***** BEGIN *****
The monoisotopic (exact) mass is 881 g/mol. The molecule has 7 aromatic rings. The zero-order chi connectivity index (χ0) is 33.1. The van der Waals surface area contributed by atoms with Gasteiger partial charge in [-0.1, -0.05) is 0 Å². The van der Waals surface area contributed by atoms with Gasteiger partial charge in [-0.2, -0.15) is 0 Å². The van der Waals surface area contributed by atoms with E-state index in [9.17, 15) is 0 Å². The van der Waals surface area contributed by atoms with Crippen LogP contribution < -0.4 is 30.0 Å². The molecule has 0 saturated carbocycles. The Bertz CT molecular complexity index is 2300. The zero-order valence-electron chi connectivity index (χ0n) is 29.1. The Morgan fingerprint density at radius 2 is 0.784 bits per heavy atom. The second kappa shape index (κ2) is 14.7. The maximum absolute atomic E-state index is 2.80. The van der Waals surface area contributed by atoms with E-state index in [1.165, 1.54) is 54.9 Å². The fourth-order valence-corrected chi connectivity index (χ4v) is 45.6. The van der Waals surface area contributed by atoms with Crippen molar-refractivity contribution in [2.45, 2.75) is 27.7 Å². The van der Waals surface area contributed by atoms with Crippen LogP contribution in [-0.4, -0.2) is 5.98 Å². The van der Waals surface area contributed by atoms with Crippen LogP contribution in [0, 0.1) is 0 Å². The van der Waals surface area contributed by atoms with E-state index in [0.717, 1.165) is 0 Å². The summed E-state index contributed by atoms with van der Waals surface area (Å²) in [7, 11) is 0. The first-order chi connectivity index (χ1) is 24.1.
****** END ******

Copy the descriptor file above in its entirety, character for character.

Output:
The monoisotopic (exact) mass is 881 g/mol. The molecule has 7 aromatic rings. The zero-order chi connectivity index (χ0) is 33.1. The van der Waals surface area contributed by atoms with Gasteiger partial charge in [-0.1, -0.05) is 0 Å². The van der Waals surface area contributed by atoms with Gasteiger partial charge in [-0.2, -0.15) is 0 Å². The van der Waals surface area contributed by atoms with E-state index in [9.17, 15) is 0 Å². The van der Waals surface area contributed by atoms with Crippen LogP contribution < -0.4 is 30.0 Å². The molecule has 0 saturated carbocycles. The Bertz CT molecular complexity index is 2300. The zero-order valence-electron chi connectivity index (χ0n) is 29.1. The Morgan fingerprint density at radius 2 is 0.784 bits per heavy atom. The second kappa shape index (κ2) is 14.7. The maximum absolute atomic E-state index is 2.80. The van der Waals surface area contributed by atoms with E-state index in [1.165, 1.54) is 54.9 Å². The fourth-order valence-corrected chi connectivity index (χ4v) is 45.6. The van der Waals surface area contributed by atoms with Crippen molar-refractivity contribution in [2.45, 2.75) is 27.7 Å². The van der Waals surface area contributed by atoms with Crippen LogP contribution in [-0.4, -0.2) is 5.98 Å². The van der Waals surface area contributed by atoms with Crippen LogP contribution in [0, 0.1) is 0 Å². The van der Waals surface area contributed by atoms with E-state index in [0.717, 1.165) is 0 Å². The summed E-state index contributed by atoms with van der Waals surface area (Å²) in [7, 11) is 0. The first-order chi connectivity index (χ1) is 24.1.